G20 accord focuses on shell firms as China drops objection
World leaders attending Brisbane summit target tax evasion and money-laundering
World leaders meeting yesterday at the G20 summit in Brisbane to discuss transatlantic trade and the situation in Ukraine. Pgotograph: AP Photo/Pablo Martinez Monsivais
Following talks yesterday, the G20 published a set of principles for governments to follow that aims to make it easier to find out who is the beneficial owner of entities, which experts say facilitate hundreds of billions of dollars in illicit financial flows.
“We endorse the 2015-2016 G20 anti-corruption action plan,” said leaders in the final communiqué. “We commit to improve the transparency principles of the public and private sectors, and of beneficial ownership, by implementing the G20 high-level principles on beneficial ownership transparency.”
A World Bank report in 2011 found 70 per cent of the biggest corruption cases between 1980 and 2010 involved anonymous shell companies.
Last year, the G20 committed to tackling the beneficial ownership issue and drew up principles to guide governments when making national rules. At a meeting of G20 officials in Paris in September, China was concerned about the principles, saying they raised issues it needed to evaluate.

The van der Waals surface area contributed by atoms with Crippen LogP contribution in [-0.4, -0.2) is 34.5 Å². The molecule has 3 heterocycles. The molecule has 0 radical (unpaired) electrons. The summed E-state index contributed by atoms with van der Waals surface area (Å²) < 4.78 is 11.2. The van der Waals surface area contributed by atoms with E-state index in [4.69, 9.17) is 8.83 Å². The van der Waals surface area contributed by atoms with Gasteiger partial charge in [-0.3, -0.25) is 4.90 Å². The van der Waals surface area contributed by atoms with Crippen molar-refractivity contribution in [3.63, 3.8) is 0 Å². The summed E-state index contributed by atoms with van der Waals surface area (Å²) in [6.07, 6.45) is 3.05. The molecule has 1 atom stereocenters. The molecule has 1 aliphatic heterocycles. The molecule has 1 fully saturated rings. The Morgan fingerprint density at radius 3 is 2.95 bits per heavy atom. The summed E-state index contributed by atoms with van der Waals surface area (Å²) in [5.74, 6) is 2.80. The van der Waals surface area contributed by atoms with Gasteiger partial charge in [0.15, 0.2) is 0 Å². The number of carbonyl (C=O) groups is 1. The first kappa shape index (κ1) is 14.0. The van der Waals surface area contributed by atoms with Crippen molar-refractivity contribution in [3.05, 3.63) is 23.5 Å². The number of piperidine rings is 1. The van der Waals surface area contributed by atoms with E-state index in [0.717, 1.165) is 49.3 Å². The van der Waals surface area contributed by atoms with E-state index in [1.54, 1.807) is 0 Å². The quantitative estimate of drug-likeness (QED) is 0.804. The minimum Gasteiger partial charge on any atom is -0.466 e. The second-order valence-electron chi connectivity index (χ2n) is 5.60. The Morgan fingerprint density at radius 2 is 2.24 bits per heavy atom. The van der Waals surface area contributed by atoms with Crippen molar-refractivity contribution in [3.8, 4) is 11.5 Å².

The Chinese objection surprised diplomats given that Beijing has been implementing its own tough anti-corruption drive against officials.
But following talks in Brisbane, officials said the impasse over the plan had been resolved, enabling publication of the principles and allowing the G20 to back a drive for disclosure of beneficial ownership.
The principles state countries should ensure legal persons maintain beneficial-ownership information onshore and that information is adequate, accurate and current.
Statement of principles
It also calls on countries to ensure that information is shared between domestic and international agencies, including law-enforcement bodies.
However, the principles stop short of recommending public access to registries of beneficial ownership – a key demand of advocacy groups that campaign against tax evasion and corruption.
“This is a good but insufficient first step,” said Friederike Röder, a director of One. “But this information needs to be public to create a deterrence effect. It would also ensure developing countries that suffer from tax evasion and corruption would gain access to this information.”
G20 leaders also endorsed the OECD’s action plan to crack down on international tax avoidance. – (Copyright The Financial Times Limited 2014)